Shooting 12 Hours Worth Of Footage In An 8 Hour Day

As many of you know, earlier this year I launched a newsletter titled Micro-Budget Weekly, in which I share actionable filmmaking tips, advice, and stories from the trenches every Sunday with subscribers. Thousands of you have already signed up, and it’s been such a great experience to connect with so many of you on this new platform.

I rarely post these newsletter articles here on my main blog, but occasionally I will make an exception to ensure readers that have only recently subscribed to my newsletter (or have yet to subscribe) don’t miss out on any key content.

So with that in mind, please enjoy one of the very first Micro-Budget Weekly articles below!

Shooting 12 Hours Worth Of Footage In An 8 Hour Day

I faced one of the biggest challenges in production that I ever have on my recent feature film Shadows on the Road

Our cast could only work 8 hour days.

Well technically, they could work longer if we had a bigger budget… But since they were SAG-AFTRA members, anything over 8 hours would have been considered overtime, and that was not something we could afford on our shoestring budget.

To add insult to injury, on many days we shot far enough away from Los Angeles that their travel time to set also counted toward those 8 hours. This meant we often only actually had 6 or 7 hours with the actors on set, and needed to shoot an average of 10 pages per day.

Unlike larger productions that routinely shoot 12+ hour days, and only need to shoot 3 – 5 pages per day, we did not have the luxury of time on our side. As such, we had no choice but to develop some techniques for working extremely efficiently in order to ensure we captured all of the material we needed (and then some) in record time.

This ultimately came down to a few key choices –

The first was the most obvious: We trimmed the fat. Anything that could have been a time waster on set was immediately addressed.

For instance, we left our camera package pre-built every single day so that when we arrived on set we wouldn’t need 30 minutes to get it up and running. This allowed us to just pull it out of the case and start rolling. On an 8 hour day (or occasionally a 6 hour day), 30 minutes made a huge difference.

As another rule, we had our actors get into makeup and wardrobe before they even arrived on set (our two female leads did their own makeup), which again allowed us cut another 30 minutes or so off the top of every day.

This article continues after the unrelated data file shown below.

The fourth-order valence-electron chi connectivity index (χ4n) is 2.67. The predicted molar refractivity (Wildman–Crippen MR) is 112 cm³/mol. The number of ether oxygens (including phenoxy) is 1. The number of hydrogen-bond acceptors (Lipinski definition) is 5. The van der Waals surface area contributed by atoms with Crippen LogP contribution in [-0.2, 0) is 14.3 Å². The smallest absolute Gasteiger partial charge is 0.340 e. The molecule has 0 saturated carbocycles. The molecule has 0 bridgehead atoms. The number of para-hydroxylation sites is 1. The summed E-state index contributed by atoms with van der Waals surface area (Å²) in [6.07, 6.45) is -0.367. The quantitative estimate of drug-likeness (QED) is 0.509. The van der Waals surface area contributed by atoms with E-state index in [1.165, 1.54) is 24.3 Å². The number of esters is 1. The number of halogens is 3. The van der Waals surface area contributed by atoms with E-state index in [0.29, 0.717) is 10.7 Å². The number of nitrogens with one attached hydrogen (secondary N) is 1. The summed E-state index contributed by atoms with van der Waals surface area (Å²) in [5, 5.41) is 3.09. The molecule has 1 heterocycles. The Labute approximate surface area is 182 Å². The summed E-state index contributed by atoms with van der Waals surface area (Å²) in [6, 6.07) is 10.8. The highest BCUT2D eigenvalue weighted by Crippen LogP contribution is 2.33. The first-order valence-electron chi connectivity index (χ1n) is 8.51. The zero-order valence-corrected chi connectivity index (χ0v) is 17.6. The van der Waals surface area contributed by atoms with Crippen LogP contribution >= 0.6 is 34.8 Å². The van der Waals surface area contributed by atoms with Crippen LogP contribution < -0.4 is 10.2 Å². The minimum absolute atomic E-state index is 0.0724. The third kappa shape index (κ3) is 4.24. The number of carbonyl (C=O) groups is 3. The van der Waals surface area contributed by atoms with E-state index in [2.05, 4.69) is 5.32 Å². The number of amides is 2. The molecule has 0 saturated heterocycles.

We had our camera and audio recorder jammed with time-code, so on days where we couldn’t even find enough time to slate our takes, we could lose the slate and just use time-code to sync it in post.

These were just some of the smaller areas where we trimmed the fat, and collectively they all helped quite a bit. That said, there were two bigger choices that we made which helped us save even more time –

One was our shooting style, which relied heavily on natural light and handheld camera operating.

If you’ve ever been on a large film set, you know that much of the day is spent lighting and re-positioning the camera. In fact, more of the day is spent on set up than on actual shooting, by far…

In our case, it was the exact opposite. We shot at times of day where we knew we could use natural light to our advantage, which greatly reduced setup time. This, combined with shooting handheld meant that when we were ready to roll, we could very quickly move from one shot to another in record time. There were no 30 minute or 1 hour breaks in between setups to tweak the lighting. Once the actors were rehearsed and blocked, it was just go, go, go.

The other big factor that came into play was our careful use of coverage. While some coverage was required on all scenes to ensure we had enough material to give us options in the edit, we knew very clearly what we needed and what we didn’t need before we got on set.

Often times, micro-budget filmmakers over shoot their coverage as a means to play it safe (and give them more of an ability to save themselves in the edit), but this also comes with a sacrifice: Less time on set to shoot a wider variety of material.

This was something we desperately wanted to avoid, as we were aiming for as much variety in our shots as possible, while minimizing redundant material. The only way to accomplish this was to carefully plan our coverage so that we captured the essentials, without unnecessarily impeding on other equally important shots or scenes.

So in the end, by trimming the fat, shooting handheld with natural light, and limiting our coverage, we were able to shoot 10 pages per day, in only 8 hours… Or in some cases, in just 6.

Would I have liked to have had more time? Sure. But the truth is, it was just as helpful for me to have shorter days as it was for the production as a whole.

I think that even if I had more of a budget, I would probably opt to spend it on additional days, as opposed to fewer days with longer hours and overtime. I find that after the 8 hour mark, I start to lose steam, and that I am really at my best earlier on in the day.

So while this started as an attempt to meet union regulations, it ended up being a blessing in disguise and allowed me to develop more tools that will certainly come in handy on future productions.

If you’d like to watch the teaser for Shadows on the Road, you can check it out here.

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About Author

Noam Kroll is an award-winning Los Angeles based filmmaker, and the founder of the boutique production house, Creative Rebellion. His work can be seen at international film festivals, on network television, and in various publications across the globe. Follow Noam on Twitter, Instagram and Facebook for more content like this!


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